Hawks will undoubtedly see the advent of U.S. nuclear primacy as a positive development. For them, MAD was regrettable because it left the United States vulnerable to nuclear attack. With the passing of MAD, they argue, Washington will have what strategists refer to as "escalation dominance" -- the ability to win a war at any level of violence -- and will thus be better positioned to check the ambitions of dangerous states such as China, North Korea, and Iran. Doves, on the other hand, are fearful of a world in which the United States feels free to threaten -- and perhaps even use -- force in pursuit of its foreign policy goals. In their view, nuclear weapons can produce peace and stability only when all nuclear powers are equally vulnerable. Owls worry that nuclear primacy will cause destabilizing reactions on the part of other governments regardless of the United States' intentions. They assume that Russia and China will work furiously to reduce their vulnerability by building more missiles, submarines, and bombers; putting more warheads on each weapon; keeping their nuclear forces on higher peacetime levels of alert; and adopting hair-trigger retaliatory policies. If Russia and China take these steps, owls argue, the risk of accidental, unauthorized, or even intentional nuclear war -- especially during moments of crisis -- may climb to levels not seen for decades.

    A disquieting article in the March Foriegn Affairs magazine discusses the goal of the United States to achieve nuclear primacy. In fact, the authors imply this has already happened.

    United States nuclear primacy means in a flat military sense the American Military can launch a massive strike against Russian or Chinese nuclear assets, and completely wipe them out. This implies that it is possible for there to be a winner, instead of two losers, as during the Cold War era.

    It is completely nuts. MAD is bad. Primacy is worse, in a nuclear proliferated world. Incredibly destabilizing. If China assumes they will be the eventual loser in a nuclear exchange, why should they wait for the gorilla to wipe them out? There will be pressure to enact the two losers scenario - - MAD realized -- as opposed to simply being nuked silly. The psychology will drive generals bonkers. Twitchy thumbs will jitter over the red button.

    Whatever strategic advantage the United States military and civilian leadership might imagine it has, the possibility of a nuclear firestorm is a disaster. A disaster on par with, or greater than, the worst global warming scenarios.

    Peak oil, in comparison, is a gentle lesson in humility and mortality for one generation. Our generation, as it happens.

    The trigger to assert nuclear primacy is simple. Use nuclear weapons, and dare the world to say or do anything. "Bring it on." All that is needed is a suitable target. Like those Iranian rogues, with a long history of belligerant warfare over the last two hundred years - - the Mexican Persian war of 1812, the conquest of the Philippines, the bit of nastiness with Spain, their ill fated adventure in Vietnam, their ill fated adventure in Korea, their... oops, I've got my notes mixed up. Ah yes, says here that they went to war with Iraq. Is that is good or bad?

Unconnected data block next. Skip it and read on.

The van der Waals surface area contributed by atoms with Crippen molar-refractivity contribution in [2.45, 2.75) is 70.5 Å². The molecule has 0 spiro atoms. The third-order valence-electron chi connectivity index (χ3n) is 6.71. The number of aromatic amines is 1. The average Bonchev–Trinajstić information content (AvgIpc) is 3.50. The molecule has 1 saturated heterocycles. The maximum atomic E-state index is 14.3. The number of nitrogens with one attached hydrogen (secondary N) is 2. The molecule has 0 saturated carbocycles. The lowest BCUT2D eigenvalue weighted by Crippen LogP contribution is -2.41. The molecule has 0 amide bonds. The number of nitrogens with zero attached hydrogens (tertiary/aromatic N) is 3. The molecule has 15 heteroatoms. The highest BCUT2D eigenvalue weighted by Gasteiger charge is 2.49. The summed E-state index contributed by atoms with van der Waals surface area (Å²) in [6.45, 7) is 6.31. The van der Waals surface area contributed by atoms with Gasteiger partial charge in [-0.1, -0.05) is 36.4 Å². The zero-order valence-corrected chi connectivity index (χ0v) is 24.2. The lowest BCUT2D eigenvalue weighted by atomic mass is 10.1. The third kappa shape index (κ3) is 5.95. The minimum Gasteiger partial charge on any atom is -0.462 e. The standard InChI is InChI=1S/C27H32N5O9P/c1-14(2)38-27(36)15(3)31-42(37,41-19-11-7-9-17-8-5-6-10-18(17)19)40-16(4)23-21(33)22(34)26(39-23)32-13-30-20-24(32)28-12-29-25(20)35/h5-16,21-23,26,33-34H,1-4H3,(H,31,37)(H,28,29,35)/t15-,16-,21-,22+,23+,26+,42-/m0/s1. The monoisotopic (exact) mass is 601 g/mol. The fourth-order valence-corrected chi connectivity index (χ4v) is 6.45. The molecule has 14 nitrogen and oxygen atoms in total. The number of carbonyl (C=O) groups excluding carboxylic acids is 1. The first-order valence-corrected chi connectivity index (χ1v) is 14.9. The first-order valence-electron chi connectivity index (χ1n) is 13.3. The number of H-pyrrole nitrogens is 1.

Iran: The Nuclear Option
    According to New Yorker columnist Seymour Hersh, the Bush administration is contemplating "the use of a bunker-buster tactical nuclear weapon, such as the B61-11, against [Iran's] underground nuclear sites." Presumably, the B61-11 nuclear bomb can be configured with yields low enough to be categorized as a mini-nuke, i.e., sub- or only a few kilotons. Currently considered a "dumb bomb," theoretically, the B61-11 could be mated with GPS guidance to achieve the same precision as the Joint Direct Attack Munition (JDAM), which where used to great effect in Afghanistan and Iraq.

    The Chinese is curse is famously "may you live in interesting times." The American corollary to this must be "may you live in a diseased tumor."

    In my nightmare.

    Israel soaks the first. Ten by a thousand years wisped into glittering, bloody glass. The United States gets the next two or three, and we know New York will suffer. Alas, Babylon. Then the bad guys run out of their tin plated, rust bucket cobble-bombs.

    Leaving the feuding, oil hungry principles with nukes resting unused in their eggs, begging to blossom. Bounce the perps in their cradles, polished plutonium whispers. Maybe the US will take out Mecca. Thanks for teaching us McBarbarism! Thanks for chopping off the heads of a thousand westerners! What goes around.

    In my nightmare, the single most oil hungry entity in the world, the United States armed forces, wastes more oil fighting wars than it locks up in oil territory in the next ten years. Imperial America becomes a singularity in world history - the most reviled, hated civilization of all time, forwards and back. No nation will ever rise higher, because the oil will be gone. The moon is gone. We went there once. You can't visit a place like that unless you are dripping energy wealth.

    In my nightmare, five billion people starve to death. This will happen in your lifetime, if you live sixty more years and no replacement for oil is found. In my nightmare, a replacement for oil is found, and we finish off planet Earth and the other one billion.